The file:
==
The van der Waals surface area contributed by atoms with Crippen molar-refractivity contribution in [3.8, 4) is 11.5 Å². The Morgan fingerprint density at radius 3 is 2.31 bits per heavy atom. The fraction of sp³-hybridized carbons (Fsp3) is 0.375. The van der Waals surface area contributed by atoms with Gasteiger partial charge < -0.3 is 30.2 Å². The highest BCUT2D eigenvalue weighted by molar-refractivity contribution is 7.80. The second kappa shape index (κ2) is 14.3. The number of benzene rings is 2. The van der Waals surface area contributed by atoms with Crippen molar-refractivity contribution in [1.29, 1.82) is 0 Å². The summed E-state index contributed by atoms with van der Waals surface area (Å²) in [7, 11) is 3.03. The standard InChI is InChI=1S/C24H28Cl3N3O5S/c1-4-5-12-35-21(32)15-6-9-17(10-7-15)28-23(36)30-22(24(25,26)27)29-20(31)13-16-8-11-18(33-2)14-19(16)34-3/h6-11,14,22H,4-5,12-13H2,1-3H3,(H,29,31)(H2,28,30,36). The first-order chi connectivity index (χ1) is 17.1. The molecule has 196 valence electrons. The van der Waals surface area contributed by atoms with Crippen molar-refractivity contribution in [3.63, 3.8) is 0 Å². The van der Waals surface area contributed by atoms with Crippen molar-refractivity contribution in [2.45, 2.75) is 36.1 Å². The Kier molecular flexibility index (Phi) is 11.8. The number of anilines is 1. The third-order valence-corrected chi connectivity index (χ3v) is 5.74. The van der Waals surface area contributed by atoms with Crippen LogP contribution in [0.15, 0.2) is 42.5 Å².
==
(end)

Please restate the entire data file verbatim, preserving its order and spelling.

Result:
The van der Waals surface area contributed by atoms with Crippen molar-refractivity contribution in [3.8, 4) is 11.5 Å². The Morgan fingerprint density at radius 3 is 2.31 bits per heavy atom. The fraction of sp³-hybridized carbons (Fsp3) is 0.375. The van der Waals surface area contributed by atoms with Gasteiger partial charge < -0.3 is 30.2 Å². The highest BCUT2D eigenvalue weighted by molar-refractivity contribution is 7.80. The second kappa shape index (κ2) is 14.3. The number of benzene rings is 2. The van der Waals surface area contributed by atoms with Crippen molar-refractivity contribution in [1.29, 1.82) is 0 Å². The summed E-state index contributed by atoms with van der Waals surface area (Å²) in [7, 11) is 3.03. The standard InChI is InChI=1S/C24H28Cl3N3O5S/c1-4-5-12-35-21(32)15-6-9-17(10-7-15)28-23(36)30-22(24(25,26)27)29-20(31)13-16-8-11-18(33-2)14-19(16)34-3/h6-11,14,22H,4-5,12-13H2,1-3H3,(H,29,31)(H2,28,30,36). The first-order chi connectivity index (χ1) is 17.1. The molecule has 196 valence electrons. The van der Waals surface area contributed by atoms with Crippen molar-refractivity contribution in [3.63, 3.8) is 0 Å². The van der Waals surface area contributed by atoms with Crippen molar-refractivity contribution in [2.45, 2.75) is 36.1 Å². The Kier molecular flexibility index (Phi) is 11.8. The number of anilines is 1. The third-order valence-corrected chi connectivity index (χ3v) is 5.74. The van der Waals surface area contributed by atoms with Crippen LogP contribution in [0.15, 0.2) is 42.5 Å².